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DIANA assay for in vitro diagnostics and drug discovery

Enzymes are important targets in diagnostics and drug discovery due to their causative involvement in most human diseases. However, methods currently used for enzyme detection and for inhibitor screening suffer from low sensitivity, low reliability and narrow range. Therefore, we developed the DIANA assay, which overcomes all listed limitations.

The DIANA assay is a multiwell-plate based assay suitable for enzyme detection and inhibitor screening. DIANA uses a straightforward protocol, in which the target enzyme is captured by an immobilized antibody, probed with the detection probe consisting of a small-molecule active site ligand attached to a reporter DNA, and subsequently detected by qPCR. We developed this assay for detecting two human cancer markers (PSMA and CAIX) in various biological matrices. We have also shown the ability to screen inhibitors of five human enzymes (PSMA, GCPIII, CAVII, CAIX and FAP), two viral enzymes (HIV protease and influenza neuraminidase) and even one human receptor (Fc receptor). Using DIANA, we also discovered novel scaffolds inhibiting PSMA suitable for further development.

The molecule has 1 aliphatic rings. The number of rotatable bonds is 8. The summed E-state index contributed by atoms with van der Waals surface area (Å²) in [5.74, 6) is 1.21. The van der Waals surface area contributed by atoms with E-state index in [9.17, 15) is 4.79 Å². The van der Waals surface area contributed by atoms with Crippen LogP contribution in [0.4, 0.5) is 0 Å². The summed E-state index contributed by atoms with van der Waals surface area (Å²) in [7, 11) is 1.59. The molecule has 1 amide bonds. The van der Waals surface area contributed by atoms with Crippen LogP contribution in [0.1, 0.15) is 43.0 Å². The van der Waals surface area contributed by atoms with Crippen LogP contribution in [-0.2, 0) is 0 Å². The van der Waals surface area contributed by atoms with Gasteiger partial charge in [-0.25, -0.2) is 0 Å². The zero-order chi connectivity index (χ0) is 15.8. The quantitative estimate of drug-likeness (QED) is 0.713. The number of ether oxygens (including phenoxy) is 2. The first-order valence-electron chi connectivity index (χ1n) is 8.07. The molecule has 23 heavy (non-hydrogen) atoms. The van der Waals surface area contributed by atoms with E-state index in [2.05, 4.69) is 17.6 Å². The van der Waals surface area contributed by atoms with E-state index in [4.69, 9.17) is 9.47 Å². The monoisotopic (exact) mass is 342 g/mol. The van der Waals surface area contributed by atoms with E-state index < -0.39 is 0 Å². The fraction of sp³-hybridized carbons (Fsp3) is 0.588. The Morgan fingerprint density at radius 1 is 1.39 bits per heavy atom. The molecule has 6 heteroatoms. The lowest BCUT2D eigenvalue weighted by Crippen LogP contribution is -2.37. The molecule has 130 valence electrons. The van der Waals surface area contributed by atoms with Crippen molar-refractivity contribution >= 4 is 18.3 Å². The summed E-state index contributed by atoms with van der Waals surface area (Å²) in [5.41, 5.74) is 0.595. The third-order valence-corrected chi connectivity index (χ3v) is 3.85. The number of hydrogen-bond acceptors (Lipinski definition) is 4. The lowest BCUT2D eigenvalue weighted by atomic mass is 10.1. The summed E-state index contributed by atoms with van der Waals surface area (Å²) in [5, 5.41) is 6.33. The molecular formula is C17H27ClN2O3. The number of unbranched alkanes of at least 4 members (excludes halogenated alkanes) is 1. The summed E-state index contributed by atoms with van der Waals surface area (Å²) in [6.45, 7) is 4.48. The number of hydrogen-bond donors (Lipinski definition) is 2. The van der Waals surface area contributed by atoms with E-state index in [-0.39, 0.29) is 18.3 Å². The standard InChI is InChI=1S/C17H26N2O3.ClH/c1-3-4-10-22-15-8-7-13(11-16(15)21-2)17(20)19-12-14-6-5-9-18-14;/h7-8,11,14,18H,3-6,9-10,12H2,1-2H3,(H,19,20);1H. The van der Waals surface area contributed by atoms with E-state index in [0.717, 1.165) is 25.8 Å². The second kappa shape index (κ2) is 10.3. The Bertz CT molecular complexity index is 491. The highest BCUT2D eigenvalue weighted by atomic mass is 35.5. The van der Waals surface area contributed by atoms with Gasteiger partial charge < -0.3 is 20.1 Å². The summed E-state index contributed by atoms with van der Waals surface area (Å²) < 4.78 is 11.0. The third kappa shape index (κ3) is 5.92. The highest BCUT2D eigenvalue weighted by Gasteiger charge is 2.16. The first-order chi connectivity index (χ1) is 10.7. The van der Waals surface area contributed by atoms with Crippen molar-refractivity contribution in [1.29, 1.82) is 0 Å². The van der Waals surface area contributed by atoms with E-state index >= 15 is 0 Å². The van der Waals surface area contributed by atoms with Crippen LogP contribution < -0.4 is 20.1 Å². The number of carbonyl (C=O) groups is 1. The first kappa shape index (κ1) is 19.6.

Enzyme detection (1) sensitivity: up to zeptomolar (10-21 M) amounts are detected (2) selectivity: target proteins are selectively quantified in various biological matrices (3) broad linear range of up to six-logs (4) only active form of the enzyme is detected Screening of enzyme inhibitors (1) sensitivity: low enzyme amounts needed (typically picograms) (2) selectivity: no need for recombinant and/or purified proteins (3) inhibition potency can be determined from a single tested concentration (4) sensitive in hit discovery, low false positive and false negative rates (5) ability to screen inhibitors in pooled compound libraries

Automated protocol in 384-well plate Developed for 8 targets, >10 in development Pilot compound library screens

DNA-linked Inhibitor Antibody Assay (DIANA) for sensitive and selective enzyme detection and inhibitor screening. Navrátil V, Schimer J, Tykvart J, Knedlík T, Vik V, Majer P, Konvalinka J and Šácha P. Nucleic Acids Res. 2017 Jan 25;45(2):e10. doi: 10.1093/nar/gkw853.

Patent pending (PCT phase).

Institute of Organic Chemistry and Biochemistry AS CR Flemingovo n. 2, 16610 Prague 6 Czech republic